Only when we know our subject in our hidden depths, down in our roots and under the bark, can we best deploy our conveyances (our words) to bring it to the outer world. And I don’t mean ‘know’ in every last detail. Or not exactly. I have in mind Michael Morpurgo’s way. This well known English children’s writer is also a farmer. When he is thinking about a new book, he tells himself the story over and over until he dreams about it. Then he goes out in the early morning among his sheep and tells them the story. Only when he feels it is going down well with the ovine audience does he begin the act of serious writing. In this way he has proposed, explored, processed and internalized a narrative before he has written a word.

What emerges is more likely to be a  work that has intrinsic authenticity and consistency, as opposed to a narrative that has been imposed by the writer from outside, and often feels weak and poorly rooted.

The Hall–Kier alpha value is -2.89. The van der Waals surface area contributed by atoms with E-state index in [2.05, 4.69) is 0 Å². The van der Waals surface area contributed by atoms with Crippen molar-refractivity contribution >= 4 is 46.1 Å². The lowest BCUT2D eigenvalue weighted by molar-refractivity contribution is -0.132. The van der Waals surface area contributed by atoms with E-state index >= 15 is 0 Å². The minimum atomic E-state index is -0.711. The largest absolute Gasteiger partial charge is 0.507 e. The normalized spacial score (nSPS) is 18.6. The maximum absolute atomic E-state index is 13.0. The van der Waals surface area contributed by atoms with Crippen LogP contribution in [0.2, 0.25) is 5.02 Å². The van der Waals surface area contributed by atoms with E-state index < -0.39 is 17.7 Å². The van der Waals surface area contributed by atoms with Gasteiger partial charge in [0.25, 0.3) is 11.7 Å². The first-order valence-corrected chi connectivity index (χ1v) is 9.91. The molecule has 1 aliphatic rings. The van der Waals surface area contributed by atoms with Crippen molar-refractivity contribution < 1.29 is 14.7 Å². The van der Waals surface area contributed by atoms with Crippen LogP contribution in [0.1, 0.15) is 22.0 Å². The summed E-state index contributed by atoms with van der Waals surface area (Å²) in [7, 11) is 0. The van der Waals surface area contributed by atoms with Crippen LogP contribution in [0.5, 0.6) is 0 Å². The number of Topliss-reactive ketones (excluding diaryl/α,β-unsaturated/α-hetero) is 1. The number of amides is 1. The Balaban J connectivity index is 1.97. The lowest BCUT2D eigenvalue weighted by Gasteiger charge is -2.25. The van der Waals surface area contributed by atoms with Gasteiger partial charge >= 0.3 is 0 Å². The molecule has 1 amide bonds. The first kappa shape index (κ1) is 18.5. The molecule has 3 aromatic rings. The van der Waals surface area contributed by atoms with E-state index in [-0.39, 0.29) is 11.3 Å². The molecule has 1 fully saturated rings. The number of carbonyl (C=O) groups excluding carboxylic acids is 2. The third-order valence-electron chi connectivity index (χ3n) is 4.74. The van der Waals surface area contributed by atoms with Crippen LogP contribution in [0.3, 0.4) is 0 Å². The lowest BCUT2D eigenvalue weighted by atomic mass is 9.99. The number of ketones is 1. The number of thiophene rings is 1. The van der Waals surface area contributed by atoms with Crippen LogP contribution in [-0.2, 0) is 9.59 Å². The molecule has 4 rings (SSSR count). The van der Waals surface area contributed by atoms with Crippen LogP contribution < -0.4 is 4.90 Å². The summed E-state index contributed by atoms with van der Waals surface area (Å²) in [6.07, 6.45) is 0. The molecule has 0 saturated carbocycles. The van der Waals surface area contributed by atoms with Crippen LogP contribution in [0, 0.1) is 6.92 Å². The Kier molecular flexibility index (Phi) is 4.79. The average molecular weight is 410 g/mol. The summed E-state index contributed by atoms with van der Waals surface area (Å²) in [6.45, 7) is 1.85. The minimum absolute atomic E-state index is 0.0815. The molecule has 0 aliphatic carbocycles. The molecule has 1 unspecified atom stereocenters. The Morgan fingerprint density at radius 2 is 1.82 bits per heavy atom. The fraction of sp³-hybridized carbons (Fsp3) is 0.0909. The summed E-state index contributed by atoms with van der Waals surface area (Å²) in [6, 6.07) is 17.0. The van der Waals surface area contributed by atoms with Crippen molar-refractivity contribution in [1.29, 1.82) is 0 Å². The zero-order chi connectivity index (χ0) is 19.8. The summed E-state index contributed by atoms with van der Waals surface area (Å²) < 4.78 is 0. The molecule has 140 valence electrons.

So what do we need? Preparation, preparation, preparation.

But not too much either. I’m suddenly thinking of Edward Casaubon in George Eliot’s Middlemarch, he who ended up so obsessed with his researches that he left no time to write the book.  So a balance in all things. The knack, of course, is to recognize tipping point.

copyright 2016 Tish Farrell



36 thoughts on “The Writer’s Season: A Pursuit Of Active Dormancy

  1. I find that I never see those times coming–they’re usually a product of distractions and external commitments stacking up, but I always enjoy the vigor that follows.

    1. I was thinking of painting too, Janet. Perhaps because we use words as our main form of communication, we’re a bit slap-happy in their usage. By contrast, unless we were simply playing and making a lovely mess, we wouldn’t expect to create a good painting by sloshing paint around i.e. without a plan, and some well defined thoughts on the interpretation of the subject, and our craft well honed before we start.